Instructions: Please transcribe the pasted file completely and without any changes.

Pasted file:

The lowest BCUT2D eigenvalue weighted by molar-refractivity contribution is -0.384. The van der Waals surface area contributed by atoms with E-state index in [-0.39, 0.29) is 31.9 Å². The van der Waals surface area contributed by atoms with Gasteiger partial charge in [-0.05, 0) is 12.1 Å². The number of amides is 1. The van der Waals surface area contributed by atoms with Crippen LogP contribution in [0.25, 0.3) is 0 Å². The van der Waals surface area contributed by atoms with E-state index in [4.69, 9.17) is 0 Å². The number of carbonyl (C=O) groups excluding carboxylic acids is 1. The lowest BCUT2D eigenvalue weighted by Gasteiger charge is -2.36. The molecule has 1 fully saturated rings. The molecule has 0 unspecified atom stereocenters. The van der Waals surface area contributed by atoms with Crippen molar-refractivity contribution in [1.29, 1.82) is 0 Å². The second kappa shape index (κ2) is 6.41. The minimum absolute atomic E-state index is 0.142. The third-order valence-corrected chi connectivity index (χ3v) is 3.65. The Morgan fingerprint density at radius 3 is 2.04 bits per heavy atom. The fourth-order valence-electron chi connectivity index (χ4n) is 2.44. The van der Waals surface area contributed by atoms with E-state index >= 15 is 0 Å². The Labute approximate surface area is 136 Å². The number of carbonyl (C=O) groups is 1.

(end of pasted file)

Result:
The lowest BCUT2D eigenvalue weighted by molar-refractivity contribution is -0.384. The van der Waals surface area contributed by atoms with E-state index in [-0.39, 0.29) is 31.9 Å². The van der Waals surface area contributed by atoms with Gasteiger partial charge in [-0.05, 0) is 12.1 Å². The number of amides is 1. The van der Waals surface area contributed by atoms with Crippen LogP contribution in [0.25, 0.3) is 0 Å². The van der Waals surface area contributed by atoms with E-state index in [4.69, 9.17) is 0 Å². The number of carbonyl (C=O) groups excluding carboxylic acids is 1. The lowest BCUT2D eigenvalue weighted by Gasteiger charge is -2.36. The molecule has 1 fully saturated rings. The molecule has 0 unspecified atom stereocenters. The van der Waals surface area contributed by atoms with Crippen molar-refractivity contribution in [1.29, 1.82) is 0 Å². The second kappa shape index (κ2) is 6.41. The minimum absolute atomic E-state index is 0.142. The third-order valence-corrected chi connectivity index (χ3v) is 3.65. The Morgan fingerprint density at radius 3 is 2.04 bits per heavy atom. The fourth-order valence-electron chi connectivity index (χ4n) is 2.44. The van der Waals surface area contributed by atoms with E-state index >= 15 is 0 Å². The Labute approximate surface area is 136 Å². The number of carbonyl (C=O) groups is 1.